Carla Mena, a 24-year-old from Peru who has lived in Raleigh since 2001, took advantage of the program two years ago and is waiting to find out whether she will be renewed.
She has been able to get a Social Security number, renew her North Carolina driver’s license and let go of worries about being stopped by police for some minor traffic offense that could bring major immigration problems.
Mena, a 2012 graduate of Meredith College and a senior research assistant at the Duke University Global Health Institute’s Center for Health Policy and Inequalities Research, said her experience might not be typical for many DACA participants. But it highlights the advantages, disadvantages and mindset of many immigrants in this country without necessary visas and documents.
Mena was 11 when her father, an accountant, left their home in Lima, Peru, for brighter employment opportunities.
In the Peruvian capital, Mena’s father was dismissed from his job by corporate employers who could bring in younger workers at lower pay.
“Once that happened and he lost his job at a big company, we had to sort of just scrimp by,” Mena said.
He tried juggling several jobs in Peru before getting a 10-year visa to the United States.
He left the South American country months before his wife, daughter and younger son. He landed in Greensboro and got work on an overnight shift. The family followed about half a year later in 2001.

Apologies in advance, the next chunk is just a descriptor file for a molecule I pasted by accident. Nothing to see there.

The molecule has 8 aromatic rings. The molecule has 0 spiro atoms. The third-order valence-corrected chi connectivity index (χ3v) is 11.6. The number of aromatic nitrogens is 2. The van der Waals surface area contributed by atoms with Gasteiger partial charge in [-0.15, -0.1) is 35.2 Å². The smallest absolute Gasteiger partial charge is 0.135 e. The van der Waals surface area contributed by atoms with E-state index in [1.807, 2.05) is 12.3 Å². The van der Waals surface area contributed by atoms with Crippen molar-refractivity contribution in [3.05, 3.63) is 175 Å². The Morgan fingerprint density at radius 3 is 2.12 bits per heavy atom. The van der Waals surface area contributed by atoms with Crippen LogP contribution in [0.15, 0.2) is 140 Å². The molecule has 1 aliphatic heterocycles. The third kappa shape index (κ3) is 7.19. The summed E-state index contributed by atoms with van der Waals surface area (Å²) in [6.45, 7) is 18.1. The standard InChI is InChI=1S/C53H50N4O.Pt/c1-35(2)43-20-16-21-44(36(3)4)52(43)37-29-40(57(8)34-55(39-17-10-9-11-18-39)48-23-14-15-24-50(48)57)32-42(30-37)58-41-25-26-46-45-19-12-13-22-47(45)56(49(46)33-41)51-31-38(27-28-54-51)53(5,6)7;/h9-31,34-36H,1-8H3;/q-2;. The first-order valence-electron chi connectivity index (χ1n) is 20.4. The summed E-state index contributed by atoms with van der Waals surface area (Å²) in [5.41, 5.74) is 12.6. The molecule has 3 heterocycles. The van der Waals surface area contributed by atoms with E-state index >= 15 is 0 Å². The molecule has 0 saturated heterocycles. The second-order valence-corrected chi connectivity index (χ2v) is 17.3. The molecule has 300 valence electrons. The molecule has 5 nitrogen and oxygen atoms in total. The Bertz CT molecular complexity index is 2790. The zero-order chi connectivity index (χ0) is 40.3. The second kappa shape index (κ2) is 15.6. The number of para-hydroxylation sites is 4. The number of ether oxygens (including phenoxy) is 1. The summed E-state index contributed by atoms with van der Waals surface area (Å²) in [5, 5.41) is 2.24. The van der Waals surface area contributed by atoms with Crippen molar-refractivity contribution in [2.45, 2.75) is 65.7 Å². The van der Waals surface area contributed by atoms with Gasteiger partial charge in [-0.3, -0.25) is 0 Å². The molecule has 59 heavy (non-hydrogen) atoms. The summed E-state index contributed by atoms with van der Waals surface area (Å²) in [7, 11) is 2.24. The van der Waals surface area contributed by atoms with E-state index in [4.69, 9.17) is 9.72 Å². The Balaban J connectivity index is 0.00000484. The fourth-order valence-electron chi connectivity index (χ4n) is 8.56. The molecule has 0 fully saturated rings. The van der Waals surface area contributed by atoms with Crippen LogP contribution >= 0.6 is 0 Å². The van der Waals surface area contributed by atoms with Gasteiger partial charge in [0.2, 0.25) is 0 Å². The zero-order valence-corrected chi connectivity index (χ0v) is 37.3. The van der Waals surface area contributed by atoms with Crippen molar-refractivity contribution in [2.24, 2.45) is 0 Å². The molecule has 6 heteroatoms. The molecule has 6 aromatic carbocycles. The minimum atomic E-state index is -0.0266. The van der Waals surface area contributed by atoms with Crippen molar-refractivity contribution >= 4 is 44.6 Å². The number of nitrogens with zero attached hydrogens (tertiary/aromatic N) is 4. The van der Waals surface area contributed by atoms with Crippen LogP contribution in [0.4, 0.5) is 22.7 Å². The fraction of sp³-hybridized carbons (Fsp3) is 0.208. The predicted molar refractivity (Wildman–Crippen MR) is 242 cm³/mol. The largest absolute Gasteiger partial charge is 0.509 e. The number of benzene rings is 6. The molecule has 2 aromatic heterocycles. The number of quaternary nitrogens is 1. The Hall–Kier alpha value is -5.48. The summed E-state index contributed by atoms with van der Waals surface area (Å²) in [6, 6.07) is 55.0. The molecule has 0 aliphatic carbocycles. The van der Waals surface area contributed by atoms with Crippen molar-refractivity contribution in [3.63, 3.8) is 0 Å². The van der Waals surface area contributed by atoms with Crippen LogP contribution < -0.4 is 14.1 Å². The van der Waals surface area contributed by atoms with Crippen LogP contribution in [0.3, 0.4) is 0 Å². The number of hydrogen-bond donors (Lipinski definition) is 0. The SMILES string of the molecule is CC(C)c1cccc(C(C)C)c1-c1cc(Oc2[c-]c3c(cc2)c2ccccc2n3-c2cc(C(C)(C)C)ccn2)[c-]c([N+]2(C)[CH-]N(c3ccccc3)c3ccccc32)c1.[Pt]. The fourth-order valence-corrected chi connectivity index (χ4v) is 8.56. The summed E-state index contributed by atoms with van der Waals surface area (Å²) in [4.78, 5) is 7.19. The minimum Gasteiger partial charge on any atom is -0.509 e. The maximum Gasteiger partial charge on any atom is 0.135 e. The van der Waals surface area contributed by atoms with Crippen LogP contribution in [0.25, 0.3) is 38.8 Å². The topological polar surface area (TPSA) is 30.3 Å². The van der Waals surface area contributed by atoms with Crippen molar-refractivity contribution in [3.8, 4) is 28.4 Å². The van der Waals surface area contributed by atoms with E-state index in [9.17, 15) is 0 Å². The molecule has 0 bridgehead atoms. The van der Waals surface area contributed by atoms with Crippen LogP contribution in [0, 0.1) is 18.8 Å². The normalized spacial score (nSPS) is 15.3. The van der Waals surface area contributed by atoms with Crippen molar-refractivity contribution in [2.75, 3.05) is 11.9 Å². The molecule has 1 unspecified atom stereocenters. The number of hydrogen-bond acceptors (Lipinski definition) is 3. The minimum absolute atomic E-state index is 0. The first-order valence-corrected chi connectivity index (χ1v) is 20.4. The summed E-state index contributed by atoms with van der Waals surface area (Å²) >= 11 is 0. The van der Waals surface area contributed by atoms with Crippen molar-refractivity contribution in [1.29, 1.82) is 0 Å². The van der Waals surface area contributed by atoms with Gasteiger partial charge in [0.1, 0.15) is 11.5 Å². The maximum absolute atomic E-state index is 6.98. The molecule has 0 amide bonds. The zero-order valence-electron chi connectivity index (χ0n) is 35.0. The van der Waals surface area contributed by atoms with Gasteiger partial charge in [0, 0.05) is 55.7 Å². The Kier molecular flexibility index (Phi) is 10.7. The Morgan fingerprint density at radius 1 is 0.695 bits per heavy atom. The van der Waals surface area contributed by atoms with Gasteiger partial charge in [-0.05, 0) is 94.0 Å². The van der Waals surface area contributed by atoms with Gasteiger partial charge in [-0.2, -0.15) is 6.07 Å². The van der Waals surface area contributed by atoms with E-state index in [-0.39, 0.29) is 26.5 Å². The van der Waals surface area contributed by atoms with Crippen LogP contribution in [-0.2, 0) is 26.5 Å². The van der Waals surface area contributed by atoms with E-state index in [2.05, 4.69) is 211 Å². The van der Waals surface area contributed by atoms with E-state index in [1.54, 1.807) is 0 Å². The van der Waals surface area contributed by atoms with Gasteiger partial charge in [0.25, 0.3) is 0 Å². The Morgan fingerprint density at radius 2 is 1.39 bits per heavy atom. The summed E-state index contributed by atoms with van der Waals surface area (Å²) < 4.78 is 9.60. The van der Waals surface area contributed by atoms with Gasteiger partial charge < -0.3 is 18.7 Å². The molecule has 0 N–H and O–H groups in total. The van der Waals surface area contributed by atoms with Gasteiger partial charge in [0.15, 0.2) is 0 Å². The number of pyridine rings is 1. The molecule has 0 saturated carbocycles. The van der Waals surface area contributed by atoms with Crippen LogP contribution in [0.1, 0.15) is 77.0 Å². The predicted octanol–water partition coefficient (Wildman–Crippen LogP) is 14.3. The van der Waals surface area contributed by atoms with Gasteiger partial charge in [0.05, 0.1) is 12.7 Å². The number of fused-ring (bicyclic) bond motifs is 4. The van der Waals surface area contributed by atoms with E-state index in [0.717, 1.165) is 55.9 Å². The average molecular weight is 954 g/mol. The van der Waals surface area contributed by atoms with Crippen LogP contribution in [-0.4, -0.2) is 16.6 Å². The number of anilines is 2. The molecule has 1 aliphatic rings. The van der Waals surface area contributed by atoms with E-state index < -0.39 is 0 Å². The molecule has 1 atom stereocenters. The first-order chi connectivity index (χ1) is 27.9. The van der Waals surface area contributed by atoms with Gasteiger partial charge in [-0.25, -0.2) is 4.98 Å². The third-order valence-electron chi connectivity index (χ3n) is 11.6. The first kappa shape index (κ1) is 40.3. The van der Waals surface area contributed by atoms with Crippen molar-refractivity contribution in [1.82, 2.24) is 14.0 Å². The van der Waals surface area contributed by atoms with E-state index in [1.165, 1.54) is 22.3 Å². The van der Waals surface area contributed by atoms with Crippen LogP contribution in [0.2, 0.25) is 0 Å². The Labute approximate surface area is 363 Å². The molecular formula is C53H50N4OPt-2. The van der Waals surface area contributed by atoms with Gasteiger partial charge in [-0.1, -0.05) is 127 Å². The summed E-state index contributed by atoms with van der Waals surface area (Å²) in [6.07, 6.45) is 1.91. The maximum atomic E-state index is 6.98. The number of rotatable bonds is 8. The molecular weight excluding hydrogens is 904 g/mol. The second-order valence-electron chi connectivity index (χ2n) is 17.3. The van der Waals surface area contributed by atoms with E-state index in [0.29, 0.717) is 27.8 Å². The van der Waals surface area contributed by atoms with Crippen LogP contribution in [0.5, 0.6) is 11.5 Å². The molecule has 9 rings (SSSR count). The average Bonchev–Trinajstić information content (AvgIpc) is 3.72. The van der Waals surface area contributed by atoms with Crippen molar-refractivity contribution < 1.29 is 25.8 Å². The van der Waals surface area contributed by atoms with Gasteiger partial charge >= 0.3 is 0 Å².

Mena and her brother, four years younger, had five-year visas. The adults had visas that allowed them to stay for 10 years.
But they all were supposed to return to Peru periodically, and their visas became invalid when they did not meet the requirements.
Not only would return visits have been expensive, Mena’s father would have had to take extensive leave from his job in this country, and his employers would not have looked kindly on that, she said.
After the 9/11 attacks, Mena’s father lost his job in Greensboro when his employer closed down several shifts and laid off workers.
The Menas moved to Raleigh, where opportunities were brighter for them.
Mena and her brother had gone to private school in Peru and knew English from their studies there. Because of that, they were not put into English as a second language programs in the public schools here, an experience that set them apart from other new immigrants.